Concerns have been raised over Subsea 7’s last-minute request to the Environmental Protection Authority to change components of its Exmouth pipeline proposal.
Subsea 7 has submitted changes to the onshore pipeline fabrication facility, about 35km south of Exmouth, which would cause an additional 7ha of vegetation clearance, on top of the 170ha already proposed.
More importantly, it has admitted the launch and towing of the pipeline bundles through the Exmouth Gulf will cause up to 1464ha of seabed disturbance, when originally Subsea 7 claimed there would be none.
Protect Ningaloo campaigner Jeremy Tager said Subsea 7 had finally admitted to impacts it should have acknowledged and assessed more than a year ago.
“This is a crazy proposal for a globally significant ecosystem like Exmouth Gulf,” he said.
“This is Ningaloo’s nursery we’re talking about — it should be getting additional protection, not given over to the fossil fuel industry as a port and launch pad.”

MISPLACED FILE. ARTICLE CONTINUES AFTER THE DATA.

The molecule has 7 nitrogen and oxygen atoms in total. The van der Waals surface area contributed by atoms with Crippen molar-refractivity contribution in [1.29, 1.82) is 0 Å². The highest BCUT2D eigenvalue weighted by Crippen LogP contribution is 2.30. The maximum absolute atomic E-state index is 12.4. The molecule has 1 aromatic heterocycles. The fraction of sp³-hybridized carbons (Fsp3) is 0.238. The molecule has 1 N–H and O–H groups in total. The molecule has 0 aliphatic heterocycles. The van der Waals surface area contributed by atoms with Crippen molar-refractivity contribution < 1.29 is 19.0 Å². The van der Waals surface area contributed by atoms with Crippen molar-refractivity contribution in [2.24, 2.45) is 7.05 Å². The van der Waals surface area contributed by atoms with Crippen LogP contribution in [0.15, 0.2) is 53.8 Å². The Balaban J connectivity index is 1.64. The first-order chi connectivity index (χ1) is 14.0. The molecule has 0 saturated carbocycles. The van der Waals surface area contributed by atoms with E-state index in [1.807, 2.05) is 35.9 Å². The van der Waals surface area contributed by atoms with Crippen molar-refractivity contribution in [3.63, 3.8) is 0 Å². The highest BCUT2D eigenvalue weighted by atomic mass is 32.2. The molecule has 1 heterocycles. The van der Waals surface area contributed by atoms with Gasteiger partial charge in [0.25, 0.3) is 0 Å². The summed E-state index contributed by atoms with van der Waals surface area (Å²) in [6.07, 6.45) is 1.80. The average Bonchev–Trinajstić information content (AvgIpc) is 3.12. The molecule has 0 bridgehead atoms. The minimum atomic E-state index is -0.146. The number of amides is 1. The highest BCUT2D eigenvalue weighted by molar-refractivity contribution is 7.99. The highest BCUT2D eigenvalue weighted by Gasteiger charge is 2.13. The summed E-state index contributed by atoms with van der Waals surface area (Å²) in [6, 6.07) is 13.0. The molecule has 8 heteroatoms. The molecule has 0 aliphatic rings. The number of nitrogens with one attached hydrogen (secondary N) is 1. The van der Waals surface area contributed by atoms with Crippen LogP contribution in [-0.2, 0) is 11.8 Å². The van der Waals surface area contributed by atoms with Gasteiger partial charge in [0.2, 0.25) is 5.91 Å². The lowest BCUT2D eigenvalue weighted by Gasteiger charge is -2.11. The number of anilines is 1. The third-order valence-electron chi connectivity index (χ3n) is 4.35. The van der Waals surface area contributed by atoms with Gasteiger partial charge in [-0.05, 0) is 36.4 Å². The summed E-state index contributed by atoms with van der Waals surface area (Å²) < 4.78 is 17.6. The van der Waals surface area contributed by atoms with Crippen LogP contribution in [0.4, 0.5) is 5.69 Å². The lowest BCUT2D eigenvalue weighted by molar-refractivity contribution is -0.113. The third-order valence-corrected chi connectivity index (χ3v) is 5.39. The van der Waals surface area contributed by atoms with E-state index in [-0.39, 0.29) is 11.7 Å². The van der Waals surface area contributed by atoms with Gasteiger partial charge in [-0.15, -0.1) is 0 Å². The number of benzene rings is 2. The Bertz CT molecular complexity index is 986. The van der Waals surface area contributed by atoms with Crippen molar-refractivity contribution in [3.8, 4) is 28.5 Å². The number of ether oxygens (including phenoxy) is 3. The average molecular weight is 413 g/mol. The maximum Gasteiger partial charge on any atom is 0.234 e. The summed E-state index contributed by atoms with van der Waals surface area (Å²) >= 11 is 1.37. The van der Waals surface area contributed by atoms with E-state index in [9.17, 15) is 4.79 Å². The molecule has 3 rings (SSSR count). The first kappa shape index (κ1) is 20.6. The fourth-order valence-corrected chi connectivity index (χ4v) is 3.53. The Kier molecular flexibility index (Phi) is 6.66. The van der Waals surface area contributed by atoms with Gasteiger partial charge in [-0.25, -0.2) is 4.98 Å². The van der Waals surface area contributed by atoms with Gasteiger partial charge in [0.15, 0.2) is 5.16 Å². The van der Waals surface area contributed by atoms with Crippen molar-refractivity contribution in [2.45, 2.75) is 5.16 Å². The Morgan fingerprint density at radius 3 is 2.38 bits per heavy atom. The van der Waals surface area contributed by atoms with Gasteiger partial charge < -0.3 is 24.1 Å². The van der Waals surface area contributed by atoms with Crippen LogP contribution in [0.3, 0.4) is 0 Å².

Opinions are divided on whether the pipeline should go ahead, with the Exmouth Chamber of Commerce and Industry believing the project is necessary for employment in the town.“The community want employment and full-time jobs as long as it’s not at the expense of the environment,” chairman Barry Sullivan said.
“We work on the theory that there is a government agency in place that does the environmental process and as long as Subsea 7 gets through that process, we’re happy to see jobs and opportunities for the town.”
The EPA originally gave the public seven days to comment on Subsea 7’s proposal, but it said that had been extended by another week until March 15 because of the level of public interest.
After the public comment period, the EPA will consider any comments received and whether the proposed changes to the proposal are likely to significantly increase any impact on the environment.
Subsea 7 declined to respond to Pilbara News questions on the record.